Institute Publications

News Briefs

2006 Constellation Energy Classic fourth annual event benefits Kennedy Krieger Institute

The 2006 Constellation Energy Classic (CEC) ran from September 11-17 at Hayfields Country Club in Hunt Valley, Md. This year's golf tournament marked the 24th of 29 Charles Schwab Cup events on the Champions Tour. Bob Gilder stunned the crowds as he played his way to his second straight victory at the CEC. However, it was golfing legend Arnold Palmer who stole the show as he competed in stroke play for the first time in 11 months.

The Road to Discovery

Courtney
McGrath
High School Student Shines in Demanding Museum Job

Seth JacksonIt seemed like a perfect opportunity: a work-based internship at a highly regarded children's museum. Chosen students would perform administrative tasks, prepare supplies for crafts projects and, most importantly, help children and families visiting the museum make their way through a variety of exciting exhibits.

Shooting Star

Allison
Eatough
Kennedy Krieger High School student with autism secures dream internship with NASA

Abby ReznekThere's just something about the solar system that fascinates me. It started when I was about five years old. I couldn't get enough of books and computer programs about planets, moons, and stars. I was even interested in model rockets because, in life-size form, they created a path to the great Milky Way.

Research Frontiers: Piecing Together the Mystery of Autism

Courtney
Jolley
Kennedy Krieger takes a multifaceted approach to investigating this complex disorder

The Maloni BoysMore than 25,000 children will be diagnosed with autism spectrum disorders this year a number greater than AIDS, diabetes, and cancer combined yet so many aspects of the disorder remain a mystery. Is its cause genetic, environmental, or some combination of factors? Are dietary changes and drugs the best hope for treatment, or should the focus remain solely on behavioral interventions?

Appetite for Life

Courtney
Jolley
January 30, 2006
Kennedy Krieger's intensive inpatient program helps children battle severe feeding disorders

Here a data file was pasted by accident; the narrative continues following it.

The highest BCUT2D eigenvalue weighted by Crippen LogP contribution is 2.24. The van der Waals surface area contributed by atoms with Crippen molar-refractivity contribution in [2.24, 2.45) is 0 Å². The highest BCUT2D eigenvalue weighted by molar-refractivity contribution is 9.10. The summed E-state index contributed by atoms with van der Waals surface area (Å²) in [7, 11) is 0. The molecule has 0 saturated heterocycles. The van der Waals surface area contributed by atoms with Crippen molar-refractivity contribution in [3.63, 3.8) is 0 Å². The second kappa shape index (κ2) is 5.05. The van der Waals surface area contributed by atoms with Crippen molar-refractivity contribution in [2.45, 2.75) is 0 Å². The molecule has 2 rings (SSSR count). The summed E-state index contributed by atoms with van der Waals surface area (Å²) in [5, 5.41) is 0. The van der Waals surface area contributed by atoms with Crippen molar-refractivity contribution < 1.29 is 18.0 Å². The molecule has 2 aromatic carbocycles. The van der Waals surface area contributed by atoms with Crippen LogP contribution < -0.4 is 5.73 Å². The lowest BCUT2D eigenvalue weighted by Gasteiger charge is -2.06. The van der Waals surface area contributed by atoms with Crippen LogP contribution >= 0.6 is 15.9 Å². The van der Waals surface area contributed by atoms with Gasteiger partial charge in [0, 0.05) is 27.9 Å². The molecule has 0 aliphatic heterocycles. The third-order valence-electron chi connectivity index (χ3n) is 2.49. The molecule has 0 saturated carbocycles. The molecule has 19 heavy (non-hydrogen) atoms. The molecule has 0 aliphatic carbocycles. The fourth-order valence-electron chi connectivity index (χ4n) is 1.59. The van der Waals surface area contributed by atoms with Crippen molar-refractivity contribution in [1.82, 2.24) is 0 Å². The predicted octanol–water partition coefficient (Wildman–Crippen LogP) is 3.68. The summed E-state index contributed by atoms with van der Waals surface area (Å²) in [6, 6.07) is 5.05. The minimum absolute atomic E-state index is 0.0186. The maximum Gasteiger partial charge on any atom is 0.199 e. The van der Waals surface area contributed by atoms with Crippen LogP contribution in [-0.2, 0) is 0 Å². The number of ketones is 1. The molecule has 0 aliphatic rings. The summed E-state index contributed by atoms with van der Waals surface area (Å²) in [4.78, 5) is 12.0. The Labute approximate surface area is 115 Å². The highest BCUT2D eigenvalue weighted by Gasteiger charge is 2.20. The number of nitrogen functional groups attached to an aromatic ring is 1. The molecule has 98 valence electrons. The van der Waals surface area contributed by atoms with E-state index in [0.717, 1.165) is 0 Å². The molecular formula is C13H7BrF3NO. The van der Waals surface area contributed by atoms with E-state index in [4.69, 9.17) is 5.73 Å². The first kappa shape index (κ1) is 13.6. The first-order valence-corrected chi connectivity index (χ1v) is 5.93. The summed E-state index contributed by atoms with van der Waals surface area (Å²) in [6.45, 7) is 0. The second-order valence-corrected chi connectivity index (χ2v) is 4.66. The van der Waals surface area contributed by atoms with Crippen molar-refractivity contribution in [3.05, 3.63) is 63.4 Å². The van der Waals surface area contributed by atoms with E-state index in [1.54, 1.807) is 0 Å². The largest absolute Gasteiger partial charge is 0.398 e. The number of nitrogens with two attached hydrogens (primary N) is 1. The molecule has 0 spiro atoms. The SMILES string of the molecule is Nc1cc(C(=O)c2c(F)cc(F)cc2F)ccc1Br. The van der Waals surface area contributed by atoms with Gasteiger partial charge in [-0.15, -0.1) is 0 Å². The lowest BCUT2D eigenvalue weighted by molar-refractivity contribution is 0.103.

Thomas MoxleyMealtimes can be a source of tension for many families with young children. From cajoling finicky eaters to eat their broccoli to battling restless youngsters who simply refuse to sit at the table and finish their dinner, parents can face an uphill battle when it comes to feeding their children balanced meals every day.

Finding Her Voice

Allison
Eatough
February 1, 2006
Assistive Technology Clinic Enhances Communication for Those in Need

Maggie PietMost 18-year-old girls love to talk. Maggie Piet is no exception. She just uses modern technology to do so.

Research Frontiers: Beyond the ABCs

Annie
Iles
NIH-funded study examines causes of poor reading comprehension

Morgan and Michael GreeneLearning to read can be a long and difficult process. The promise of first reading single words, then sentences, and then entire books waits like a light at the end of the tunnel. For a child with poor reading comprehension, however, the light never comes. Sentences are meaningless as the young reader struggles to understand the connection between different words.

I Can Skate

Meredith
Purvis
April 1, 2010
Dorothy Hamill's adaptive skating program gives children with physical disabilities a chance to soar

Dorothy HamillThe lobby of the ice rink hums with excitement as children laugh and talk while their parents bundle them up and help them get their skates on. In one corner, a little boy grins from ear to ear as his dad helps him to his feet and his mom snaps photo after photo. Across the room, another mom keeps a careful eye on her son as he practices walking in his skates, one hand on the wall for stability.

ROAR Breaks Record and the Silence Surrounding Autism

Spirits were once again high at this year's ROAR for Autism event. On Sunday, April 25, at Oregon Ridge Park in Cockeysville, Maryland, an enthusiastic group of more than 1,000 participants were on hand for ROAR for Autism's sixth annual bike ride, nature walk, and family fun festival. The event raises critically needed funds for autism research and programs at the Institute and serves as a way to recognize Autism Awareness Month.

Living on the Brightside

Laura
Laing
Kennedy Krieger and Circle of Friends are an important reason I have such a full life.

Living on the BrightsideEvery month, I meet my best friends for dinner where we get to catch up with each other. Then we go to Circle of Friends, a part of Kennedy Krieger's Brightside mentoring program, where we learn about friendship and how to socialize with other people. I am 25 years old, and I have Down syndrome, which means that I was born with 22 chromosomes instead of 21.

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